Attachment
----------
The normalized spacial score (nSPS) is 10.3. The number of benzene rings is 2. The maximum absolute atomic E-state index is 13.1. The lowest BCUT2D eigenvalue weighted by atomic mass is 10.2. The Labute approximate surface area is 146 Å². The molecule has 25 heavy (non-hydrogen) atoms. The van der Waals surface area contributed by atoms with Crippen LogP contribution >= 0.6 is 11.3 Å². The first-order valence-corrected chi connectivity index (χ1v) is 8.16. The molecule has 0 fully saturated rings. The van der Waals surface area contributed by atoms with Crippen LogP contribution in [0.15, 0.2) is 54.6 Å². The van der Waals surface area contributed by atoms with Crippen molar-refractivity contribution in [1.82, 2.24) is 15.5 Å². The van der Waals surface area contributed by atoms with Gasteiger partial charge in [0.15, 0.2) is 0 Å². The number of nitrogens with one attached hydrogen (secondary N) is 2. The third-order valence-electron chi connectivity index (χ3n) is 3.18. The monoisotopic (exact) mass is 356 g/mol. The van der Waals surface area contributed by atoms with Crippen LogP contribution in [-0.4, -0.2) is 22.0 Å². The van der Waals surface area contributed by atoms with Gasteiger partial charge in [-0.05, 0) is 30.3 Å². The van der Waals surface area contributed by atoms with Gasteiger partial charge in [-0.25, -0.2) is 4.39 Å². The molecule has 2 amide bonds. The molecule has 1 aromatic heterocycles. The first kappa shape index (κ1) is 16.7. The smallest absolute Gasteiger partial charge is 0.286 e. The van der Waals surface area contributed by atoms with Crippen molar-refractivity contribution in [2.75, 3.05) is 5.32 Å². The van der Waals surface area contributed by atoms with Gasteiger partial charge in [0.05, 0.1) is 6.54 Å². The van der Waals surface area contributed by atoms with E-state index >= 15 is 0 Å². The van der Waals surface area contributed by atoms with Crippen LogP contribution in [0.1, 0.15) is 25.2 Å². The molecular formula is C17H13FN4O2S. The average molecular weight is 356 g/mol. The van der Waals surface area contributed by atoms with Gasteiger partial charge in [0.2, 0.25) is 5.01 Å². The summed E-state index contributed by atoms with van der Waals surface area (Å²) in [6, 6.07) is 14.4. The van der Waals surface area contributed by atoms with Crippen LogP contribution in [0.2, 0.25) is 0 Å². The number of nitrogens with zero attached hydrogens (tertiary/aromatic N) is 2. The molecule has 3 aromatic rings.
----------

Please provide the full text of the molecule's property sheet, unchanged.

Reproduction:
The normalized spacial score (nSPS) is 10.3. The number of benzene rings is 2. The maximum absolute atomic E-state index is 13.1. The lowest BCUT2D eigenvalue weighted by atomic mass is 10.2. The Labute approximate surface area is 146 Å². The molecule has 25 heavy (non-hydrogen) atoms. The van der Waals surface area contributed by atoms with Crippen LogP contribution >= 0.6 is 11.3 Å². The first-order valence-corrected chi connectivity index (χ1v) is 8.16. The molecule has 0 fully saturated rings. The van der Waals surface area contributed by atoms with Crippen LogP contribution in [0.15, 0.2) is 54.6 Å². The van der Waals surface area contributed by atoms with Crippen molar-refractivity contribution in [1.82, 2.24) is 15.5 Å². The van der Waals surface area contributed by atoms with Gasteiger partial charge in [0.15, 0.2) is 0 Å². The number of nitrogens with one attached hydrogen (secondary N) is 2. The third-order valence-electron chi connectivity index (χ3n) is 3.18. The monoisotopic (exact) mass is 356 g/mol. The van der Waals surface area contributed by atoms with Crippen LogP contribution in [-0.4, -0.2) is 22.0 Å². The van der Waals surface area contributed by atoms with Gasteiger partial charge in [-0.05, 0) is 30.3 Å². The van der Waals surface area contributed by atoms with Gasteiger partial charge in [-0.25, -0.2) is 4.39 Å². The molecule has 2 amide bonds. The molecule has 1 aromatic heterocycles. The first kappa shape index (κ1) is 16.7. The smallest absolute Gasteiger partial charge is 0.286 e. The van der Waals surface area contributed by atoms with Crippen molar-refractivity contribution in [2.75, 3.05) is 5.32 Å². The van der Waals surface area contributed by atoms with Gasteiger partial charge in [0.05, 0.1) is 6.54 Å². The van der Waals surface area contributed by atoms with E-state index >= 15 is 0 Å². The van der Waals surface area contributed by atoms with Crippen LogP contribution in [0.1, 0.15) is 25.2 Å². The molecular formula is C17H13FN4O2S. The average molecular weight is 356 g/mol. The van der Waals surface area contributed by atoms with Gasteiger partial charge in [0.2, 0.25) is 5.01 Å². The summed E-state index contributed by atoms with van der Waals surface area (Å²) in [6, 6.07) is 14.4. The van der Waals surface area contributed by atoms with Crippen LogP contribution in [0.2, 0.25) is 0 Å². The number of nitrogens with zero attached hydrogens (tertiary/aromatic N) is 2. The molecule has 3 aromatic rings.